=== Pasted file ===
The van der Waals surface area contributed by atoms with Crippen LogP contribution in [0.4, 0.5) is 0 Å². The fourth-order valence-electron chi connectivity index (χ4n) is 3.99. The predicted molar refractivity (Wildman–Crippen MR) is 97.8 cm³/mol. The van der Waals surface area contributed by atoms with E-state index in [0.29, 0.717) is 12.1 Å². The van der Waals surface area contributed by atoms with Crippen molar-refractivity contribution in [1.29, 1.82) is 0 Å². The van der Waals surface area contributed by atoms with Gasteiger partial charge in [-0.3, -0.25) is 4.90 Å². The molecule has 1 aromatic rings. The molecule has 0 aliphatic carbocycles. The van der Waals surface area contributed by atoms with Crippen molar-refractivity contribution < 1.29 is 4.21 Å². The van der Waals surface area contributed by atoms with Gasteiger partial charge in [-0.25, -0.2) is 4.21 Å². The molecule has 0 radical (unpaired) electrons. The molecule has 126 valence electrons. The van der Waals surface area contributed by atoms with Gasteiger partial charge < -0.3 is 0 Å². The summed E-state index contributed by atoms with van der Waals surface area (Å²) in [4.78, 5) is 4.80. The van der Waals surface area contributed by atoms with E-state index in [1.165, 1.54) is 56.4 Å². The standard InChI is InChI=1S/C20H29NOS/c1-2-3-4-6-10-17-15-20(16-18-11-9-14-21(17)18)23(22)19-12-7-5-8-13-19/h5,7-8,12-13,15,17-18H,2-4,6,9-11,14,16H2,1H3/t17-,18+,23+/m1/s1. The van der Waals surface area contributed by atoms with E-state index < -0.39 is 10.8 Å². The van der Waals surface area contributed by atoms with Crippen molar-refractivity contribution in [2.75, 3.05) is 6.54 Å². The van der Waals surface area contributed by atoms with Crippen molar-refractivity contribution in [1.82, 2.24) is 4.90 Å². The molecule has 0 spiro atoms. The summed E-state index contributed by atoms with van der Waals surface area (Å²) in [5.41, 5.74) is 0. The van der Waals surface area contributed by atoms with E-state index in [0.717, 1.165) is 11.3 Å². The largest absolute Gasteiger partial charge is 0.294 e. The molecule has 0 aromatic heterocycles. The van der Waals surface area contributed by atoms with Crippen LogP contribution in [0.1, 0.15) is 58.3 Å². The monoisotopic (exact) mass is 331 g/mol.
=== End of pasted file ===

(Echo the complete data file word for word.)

The van der Waals surface area contributed by atoms with Crippen LogP contribution in [0.4, 0.5) is 0 Å². The fourth-order valence-electron chi connectivity index (χ4n) is 3.99. The predicted molar refractivity (Wildman–Crippen MR) is 97.8 cm³/mol. The van der Waals surface area contributed by atoms with E-state index in [0.29, 0.717) is 12.1 Å². The van der Waals surface area contributed by atoms with Crippen molar-refractivity contribution in [1.29, 1.82) is 0 Å². The van der Waals surface area contributed by atoms with Gasteiger partial charge in [-0.3, -0.25) is 4.90 Å². The molecule has 1 aromatic rings. The molecule has 0 aliphatic carbocycles. The van der Waals surface area contributed by atoms with Crippen molar-refractivity contribution < 1.29 is 4.21 Å². The van der Waals surface area contributed by atoms with Gasteiger partial charge in [-0.25, -0.2) is 4.21 Å². The molecule has 0 radical (unpaired) electrons. The molecule has 126 valence electrons. The van der Waals surface area contributed by atoms with Gasteiger partial charge < -0.3 is 0 Å². The summed E-state index contributed by atoms with van der Waals surface area (Å²) in [4.78, 5) is 4.80. The van der Waals surface area contributed by atoms with E-state index in [1.165, 1.54) is 56.4 Å². The standard InChI is InChI=1S/C20H29NOS/c1-2-3-4-6-10-17-15-20(16-18-11-9-14-21(17)18)23(22)19-12-7-5-8-13-19/h5,7-8,12-13,15,17-18H,2-4,6,9-11,14,16H2,1H3/t17-,18+,23+/m1/s1. The van der Waals surface area contributed by atoms with E-state index < -0.39 is 10.8 Å². The van der Waals surface area contributed by atoms with Crippen molar-refractivity contribution in [2.75, 3.05) is 6.54 Å². The van der Waals surface area contributed by atoms with Crippen molar-refractivity contribution in [1.82, 2.24) is 4.90 Å². The molecule has 0 spiro atoms. The summed E-state index contributed by atoms with van der Waals surface area (Å²) in [5.41, 5.74) is 0. The van der Waals surface area contributed by atoms with E-state index in [0.717, 1.165) is 11.3 Å². The largest absolute Gasteiger partial charge is 0.294 e. The molecule has 0 aromatic heterocycles. The van der Waals surface area contributed by atoms with Crippen LogP contribution in [0.1, 0.15) is 58.3 Å². The monoisotopic (exact) mass is 331 g/mol.